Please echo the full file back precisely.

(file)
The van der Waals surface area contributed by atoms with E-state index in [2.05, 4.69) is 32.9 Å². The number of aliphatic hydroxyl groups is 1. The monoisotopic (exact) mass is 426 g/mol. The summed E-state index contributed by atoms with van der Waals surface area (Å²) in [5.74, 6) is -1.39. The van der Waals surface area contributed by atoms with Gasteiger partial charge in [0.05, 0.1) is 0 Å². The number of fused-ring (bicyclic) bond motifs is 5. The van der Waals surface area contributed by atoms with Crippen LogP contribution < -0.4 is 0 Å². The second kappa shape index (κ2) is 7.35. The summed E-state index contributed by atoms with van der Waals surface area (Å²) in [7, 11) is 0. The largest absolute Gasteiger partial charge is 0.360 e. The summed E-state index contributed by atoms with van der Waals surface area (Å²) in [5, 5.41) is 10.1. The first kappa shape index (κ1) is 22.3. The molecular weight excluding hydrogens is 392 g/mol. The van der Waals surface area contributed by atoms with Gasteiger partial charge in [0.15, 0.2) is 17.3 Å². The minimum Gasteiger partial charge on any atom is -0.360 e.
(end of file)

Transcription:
The van der Waals surface area contributed by atoms with E-state index in [2.05, 4.69) is 32.9 Å². The number of aliphatic hydroxyl groups is 1. The monoisotopic (exact) mass is 426 g/mol. The summed E-state index contributed by atoms with van der Waals surface area (Å²) in [5.74, 6) is -1.39. The van der Waals surface area contributed by atoms with Gasteiger partial charge in [0.05, 0.1) is 0 Å². The number of fused-ring (bicyclic) bond motifs is 5. The van der Waals surface area contributed by atoms with Crippen LogP contribution < -0.4 is 0 Å². The second kappa shape index (κ2) is 7.35. The summed E-state index contributed by atoms with van der Waals surface area (Å²) in [7, 11) is 0. The largest absolute Gasteiger partial charge is 0.360 e. The summed E-state index contributed by atoms with van der Waals surface area (Å²) in [5, 5.41) is 10.1. The first kappa shape index (κ1) is 22.3. The molecular weight excluding hydrogens is 392 g/mol. The van der Waals surface area contributed by atoms with Gasteiger partial charge in [0.15, 0.2) is 17.3 Å². The minimum Gasteiger partial charge on any atom is -0.360 e.